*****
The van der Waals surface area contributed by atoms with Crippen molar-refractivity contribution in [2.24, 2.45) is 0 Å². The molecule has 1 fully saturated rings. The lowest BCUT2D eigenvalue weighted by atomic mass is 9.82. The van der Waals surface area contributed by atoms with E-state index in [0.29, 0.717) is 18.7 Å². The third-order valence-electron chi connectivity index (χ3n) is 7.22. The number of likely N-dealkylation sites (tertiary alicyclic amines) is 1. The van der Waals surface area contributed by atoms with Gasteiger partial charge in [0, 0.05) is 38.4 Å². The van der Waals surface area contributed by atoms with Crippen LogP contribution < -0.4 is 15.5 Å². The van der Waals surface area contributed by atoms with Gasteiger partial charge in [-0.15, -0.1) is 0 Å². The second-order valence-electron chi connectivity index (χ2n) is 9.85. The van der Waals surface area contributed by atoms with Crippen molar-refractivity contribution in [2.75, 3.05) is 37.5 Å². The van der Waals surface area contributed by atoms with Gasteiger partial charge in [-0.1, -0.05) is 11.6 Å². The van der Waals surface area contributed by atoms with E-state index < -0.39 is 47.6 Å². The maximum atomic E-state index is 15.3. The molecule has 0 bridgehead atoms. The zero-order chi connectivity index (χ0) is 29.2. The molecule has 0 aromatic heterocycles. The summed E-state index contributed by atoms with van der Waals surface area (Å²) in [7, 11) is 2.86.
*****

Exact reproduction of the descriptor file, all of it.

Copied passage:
The van der Waals surface area contributed by atoms with Crippen molar-refractivity contribution in [2.24, 2.45) is 0 Å². The molecule has 1 fully saturated rings. The lowest BCUT2D eigenvalue weighted by atomic mass is 9.82. The van der Waals surface area contributed by atoms with E-state index in [0.29, 0.717) is 18.7 Å². The third-order valence-electron chi connectivity index (χ3n) is 7.22. The number of likely N-dealkylation sites (tertiary alicyclic amines) is 1. The van der Waals surface area contributed by atoms with Gasteiger partial charge in [0, 0.05) is 38.4 Å². The van der Waals surface area contributed by atoms with Crippen LogP contribution < -0.4 is 15.5 Å². The van der Waals surface area contributed by atoms with Gasteiger partial charge in [-0.15, -0.1) is 0 Å². The second-order valence-electron chi connectivity index (χ2n) is 9.85. The van der Waals surface area contributed by atoms with Crippen molar-refractivity contribution in [2.75, 3.05) is 37.5 Å². The van der Waals surface area contributed by atoms with Gasteiger partial charge in [-0.1, -0.05) is 11.6 Å². The van der Waals surface area contributed by atoms with E-state index < -0.39 is 47.6 Å². The maximum atomic E-state index is 15.3. The molecule has 0 bridgehead atoms. The zero-order chi connectivity index (χ0) is 29.2. The molecule has 0 aromatic heterocycles. The summed E-state index contributed by atoms with van der Waals surface area (Å²) in [7, 11) is 2.86.